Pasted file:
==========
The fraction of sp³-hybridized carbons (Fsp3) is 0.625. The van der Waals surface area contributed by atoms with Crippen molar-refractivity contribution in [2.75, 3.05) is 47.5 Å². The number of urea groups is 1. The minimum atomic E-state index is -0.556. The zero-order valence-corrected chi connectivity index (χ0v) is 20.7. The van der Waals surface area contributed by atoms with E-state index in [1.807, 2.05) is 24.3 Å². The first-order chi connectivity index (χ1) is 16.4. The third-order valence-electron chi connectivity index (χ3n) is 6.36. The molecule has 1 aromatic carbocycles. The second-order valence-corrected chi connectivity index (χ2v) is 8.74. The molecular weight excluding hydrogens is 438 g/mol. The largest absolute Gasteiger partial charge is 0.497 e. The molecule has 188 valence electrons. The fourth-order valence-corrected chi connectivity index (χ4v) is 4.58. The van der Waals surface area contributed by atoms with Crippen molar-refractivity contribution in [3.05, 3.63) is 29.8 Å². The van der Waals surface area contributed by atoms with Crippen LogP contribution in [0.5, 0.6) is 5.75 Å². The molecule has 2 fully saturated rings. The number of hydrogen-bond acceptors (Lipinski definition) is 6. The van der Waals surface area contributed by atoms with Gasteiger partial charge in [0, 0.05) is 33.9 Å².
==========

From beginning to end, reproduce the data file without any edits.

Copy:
The fraction of sp³-hybridized carbons (Fsp3) is 0.625. The van der Waals surface area contributed by atoms with Crippen molar-refractivity contribution in [2.75, 3.05) is 47.5 Å². The number of urea groups is 1. The minimum atomic E-state index is -0.556. The zero-order valence-corrected chi connectivity index (χ0v) is 20.7. The van der Waals surface area contributed by atoms with E-state index in [1.807, 2.05) is 24.3 Å². The first-order chi connectivity index (χ1) is 16.4. The third-order valence-electron chi connectivity index (χ3n) is 6.36. The molecule has 1 aromatic carbocycles. The second-order valence-corrected chi connectivity index (χ2v) is 8.74. The molecular weight excluding hydrogens is 438 g/mol. The largest absolute Gasteiger partial charge is 0.497 e. The molecule has 188 valence electrons. The fourth-order valence-corrected chi connectivity index (χ4v) is 4.58. The van der Waals surface area contributed by atoms with Crippen molar-refractivity contribution in [3.05, 3.63) is 29.8 Å². The van der Waals surface area contributed by atoms with Crippen LogP contribution in [0.5, 0.6) is 5.75 Å². The molecule has 2 fully saturated rings. The number of hydrogen-bond acceptors (Lipinski definition) is 6. The van der Waals surface area contributed by atoms with Gasteiger partial charge in [0, 0.05) is 33.9 Å².